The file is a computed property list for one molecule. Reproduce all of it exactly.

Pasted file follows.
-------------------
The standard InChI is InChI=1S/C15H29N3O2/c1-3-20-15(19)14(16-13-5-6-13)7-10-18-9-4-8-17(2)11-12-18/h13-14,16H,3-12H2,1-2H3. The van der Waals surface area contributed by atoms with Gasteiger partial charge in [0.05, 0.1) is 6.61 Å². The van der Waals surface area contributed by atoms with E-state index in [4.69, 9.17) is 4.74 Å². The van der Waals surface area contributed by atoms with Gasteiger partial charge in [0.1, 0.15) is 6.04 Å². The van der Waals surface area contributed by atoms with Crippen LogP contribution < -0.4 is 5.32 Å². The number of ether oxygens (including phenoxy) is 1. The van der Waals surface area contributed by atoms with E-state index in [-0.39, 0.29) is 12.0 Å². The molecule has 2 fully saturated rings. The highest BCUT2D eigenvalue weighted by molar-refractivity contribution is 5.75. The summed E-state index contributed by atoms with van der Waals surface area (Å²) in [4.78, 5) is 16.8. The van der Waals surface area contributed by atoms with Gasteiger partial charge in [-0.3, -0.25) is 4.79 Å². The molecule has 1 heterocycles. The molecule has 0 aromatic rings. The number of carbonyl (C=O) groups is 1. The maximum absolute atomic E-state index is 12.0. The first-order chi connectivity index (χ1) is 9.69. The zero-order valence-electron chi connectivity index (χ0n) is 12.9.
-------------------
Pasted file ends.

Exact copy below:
The standard InChI is InChI=1S/C15H29N3O2/c1-3-20-15(19)14(16-13-5-6-13)7-10-18-9-4-8-17(2)11-12-18/h13-14,16H,3-12H2,1-2H3. The van der Waals surface area contributed by atoms with Gasteiger partial charge in [0.05, 0.1) is 6.61 Å². The van der Waals surface area contributed by atoms with E-state index in [4.69, 9.17) is 4.74 Å². The van der Waals surface area contributed by atoms with Gasteiger partial charge in [0.1, 0.15) is 6.04 Å². The van der Waals surface area contributed by atoms with Crippen LogP contribution < -0.4 is 5.32 Å². The number of ether oxygens (including phenoxy) is 1. The van der Waals surface area contributed by atoms with E-state index in [-0.39, 0.29) is 12.0 Å². The molecule has 2 fully saturated rings. The highest BCUT2D eigenvalue weighted by molar-refractivity contribution is 5.75. The summed E-state index contributed by atoms with van der Waals surface area (Å²) in [4.78, 5) is 16.8. The van der Waals surface area contributed by atoms with Gasteiger partial charge in [-0.3, -0.25) is 4.79 Å². The molecule has 1 heterocycles. The molecule has 0 aromatic rings. The number of carbonyl (C=O) groups is 1. The maximum absolute atomic E-state index is 12.0. The first-order chi connectivity index (χ1) is 9.69. The zero-order valence-electron chi connectivity index (χ0n) is 12.9.